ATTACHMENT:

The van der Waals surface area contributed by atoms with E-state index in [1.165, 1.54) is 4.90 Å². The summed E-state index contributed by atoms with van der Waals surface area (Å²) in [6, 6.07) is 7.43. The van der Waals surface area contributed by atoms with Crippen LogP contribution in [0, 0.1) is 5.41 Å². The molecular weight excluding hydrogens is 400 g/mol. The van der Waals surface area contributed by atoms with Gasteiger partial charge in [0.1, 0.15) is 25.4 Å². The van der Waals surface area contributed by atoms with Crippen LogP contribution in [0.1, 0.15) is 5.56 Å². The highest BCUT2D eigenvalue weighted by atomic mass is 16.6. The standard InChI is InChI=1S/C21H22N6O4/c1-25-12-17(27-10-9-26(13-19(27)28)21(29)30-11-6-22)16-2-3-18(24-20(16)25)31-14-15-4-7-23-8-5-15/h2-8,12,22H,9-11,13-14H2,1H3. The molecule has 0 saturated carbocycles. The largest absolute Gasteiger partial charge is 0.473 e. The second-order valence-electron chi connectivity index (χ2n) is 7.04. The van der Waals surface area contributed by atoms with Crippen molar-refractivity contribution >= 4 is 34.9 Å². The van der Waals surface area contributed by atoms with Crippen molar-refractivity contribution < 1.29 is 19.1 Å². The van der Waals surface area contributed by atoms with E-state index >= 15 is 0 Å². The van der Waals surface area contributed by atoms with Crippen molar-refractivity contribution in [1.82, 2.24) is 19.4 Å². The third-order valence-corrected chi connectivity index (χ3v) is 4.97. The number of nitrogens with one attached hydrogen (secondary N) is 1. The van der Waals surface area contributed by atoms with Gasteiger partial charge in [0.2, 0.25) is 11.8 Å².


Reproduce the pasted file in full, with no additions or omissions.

The van der Waals surface area contributed by atoms with E-state index in [1.165, 1.54) is 4.90 Å². The summed E-state index contributed by atoms with van der Waals surface area (Å²) in [6, 6.07) is 7.43. The van der Waals surface area contributed by atoms with Crippen LogP contribution in [0, 0.1) is 5.41 Å². The molecular weight excluding hydrogens is 400 g/mol. The van der Waals surface area contributed by atoms with Gasteiger partial charge in [0.1, 0.15) is 25.4 Å². The van der Waals surface area contributed by atoms with Crippen LogP contribution in [0.1, 0.15) is 5.56 Å². The highest BCUT2D eigenvalue weighted by atomic mass is 16.6. The standard InChI is InChI=1S/C21H22N6O4/c1-25-12-17(27-10-9-26(13-19(27)28)21(29)30-11-6-22)16-2-3-18(24-20(16)25)31-14-15-4-7-23-8-5-15/h2-8,12,22H,9-11,13-14H2,1H3. The molecule has 0 saturated carbocycles. The largest absolute Gasteiger partial charge is 0.473 e. The second-order valence-electron chi connectivity index (χ2n) is 7.04. The van der Waals surface area contributed by atoms with Crippen molar-refractivity contribution >= 4 is 34.9 Å². The van der Waals surface area contributed by atoms with Crippen molar-refractivity contribution < 1.29 is 19.1 Å². The van der Waals surface area contributed by atoms with E-state index >= 15 is 0 Å². The van der Waals surface area contributed by atoms with Crippen molar-refractivity contribution in [1.82, 2.24) is 19.4 Å². The third-order valence-corrected chi connectivity index (χ3v) is 4.97. The number of nitrogens with one attached hydrogen (secondary N) is 1. The van der Waals surface area contributed by atoms with Gasteiger partial charge in [0.2, 0.25) is 11.8 Å².